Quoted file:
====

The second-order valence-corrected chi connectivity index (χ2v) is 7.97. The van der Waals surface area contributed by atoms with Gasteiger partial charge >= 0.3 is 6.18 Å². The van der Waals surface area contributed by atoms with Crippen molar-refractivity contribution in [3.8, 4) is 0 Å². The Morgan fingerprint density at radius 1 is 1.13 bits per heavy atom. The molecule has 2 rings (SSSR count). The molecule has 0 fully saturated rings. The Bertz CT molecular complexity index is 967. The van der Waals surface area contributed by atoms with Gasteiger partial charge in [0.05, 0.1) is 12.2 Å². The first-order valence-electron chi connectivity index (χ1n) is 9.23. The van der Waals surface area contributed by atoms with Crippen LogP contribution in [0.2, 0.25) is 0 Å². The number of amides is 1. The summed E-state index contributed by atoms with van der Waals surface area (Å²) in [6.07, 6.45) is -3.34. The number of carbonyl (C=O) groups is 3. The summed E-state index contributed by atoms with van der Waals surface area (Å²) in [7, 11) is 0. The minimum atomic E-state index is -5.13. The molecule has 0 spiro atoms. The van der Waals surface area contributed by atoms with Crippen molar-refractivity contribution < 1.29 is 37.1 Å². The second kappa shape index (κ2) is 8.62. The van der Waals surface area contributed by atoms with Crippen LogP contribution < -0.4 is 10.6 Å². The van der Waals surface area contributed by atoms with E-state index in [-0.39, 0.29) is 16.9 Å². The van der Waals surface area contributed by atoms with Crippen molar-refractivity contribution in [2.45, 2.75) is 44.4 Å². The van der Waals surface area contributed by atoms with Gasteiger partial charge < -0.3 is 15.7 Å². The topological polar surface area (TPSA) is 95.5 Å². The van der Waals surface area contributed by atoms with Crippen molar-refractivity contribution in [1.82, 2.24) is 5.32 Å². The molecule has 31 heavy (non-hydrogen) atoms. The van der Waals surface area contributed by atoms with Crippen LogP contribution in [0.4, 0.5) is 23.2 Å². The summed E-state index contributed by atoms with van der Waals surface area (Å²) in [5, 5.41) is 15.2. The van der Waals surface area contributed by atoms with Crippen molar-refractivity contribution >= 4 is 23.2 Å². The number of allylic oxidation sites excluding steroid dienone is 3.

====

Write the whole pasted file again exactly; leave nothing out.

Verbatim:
The second-order valence-corrected chi connectivity index (χ2v) is 7.97. The van der Waals surface area contributed by atoms with Gasteiger partial charge >= 0.3 is 6.18 Å². The van der Waals surface area contributed by atoms with Crippen molar-refractivity contribution in [3.8, 4) is 0 Å². The Morgan fingerprint density at radius 1 is 1.13 bits per heavy atom. The molecule has 2 rings (SSSR count). The molecule has 0 fully saturated rings. The Bertz CT molecular complexity index is 967. The van der Waals surface area contributed by atoms with Gasteiger partial charge in [0.05, 0.1) is 12.2 Å². The first-order valence-electron chi connectivity index (χ1n) is 9.23. The van der Waals surface area contributed by atoms with Crippen LogP contribution in [0.2, 0.25) is 0 Å². The number of amides is 1. The summed E-state index contributed by atoms with van der Waals surface area (Å²) in [6.07, 6.45) is -3.34. The number of carbonyl (C=O) groups is 3. The summed E-state index contributed by atoms with van der Waals surface area (Å²) in [7, 11) is 0. The minimum atomic E-state index is -5.13. The molecule has 0 spiro atoms. The van der Waals surface area contributed by atoms with Crippen molar-refractivity contribution < 1.29 is 37.1 Å². The second kappa shape index (κ2) is 8.62. The van der Waals surface area contributed by atoms with Crippen LogP contribution < -0.4 is 10.6 Å². The van der Waals surface area contributed by atoms with E-state index in [-0.39, 0.29) is 16.9 Å². The van der Waals surface area contributed by atoms with Crippen molar-refractivity contribution in [2.45, 2.75) is 44.4 Å². The van der Waals surface area contributed by atoms with Gasteiger partial charge < -0.3 is 15.7 Å². The topological polar surface area (TPSA) is 95.5 Å². The van der Waals surface area contributed by atoms with Crippen molar-refractivity contribution in [1.82, 2.24) is 5.32 Å². The molecule has 31 heavy (non-hydrogen) atoms. The van der Waals surface area contributed by atoms with Crippen LogP contribution in [0.4, 0.5) is 23.2 Å². The summed E-state index contributed by atoms with van der Waals surface area (Å²) in [5, 5.41) is 15.2. The van der Waals surface area contributed by atoms with Crippen molar-refractivity contribution >= 4 is 23.2 Å². The number of allylic oxidation sites excluding steroid dienone is 3.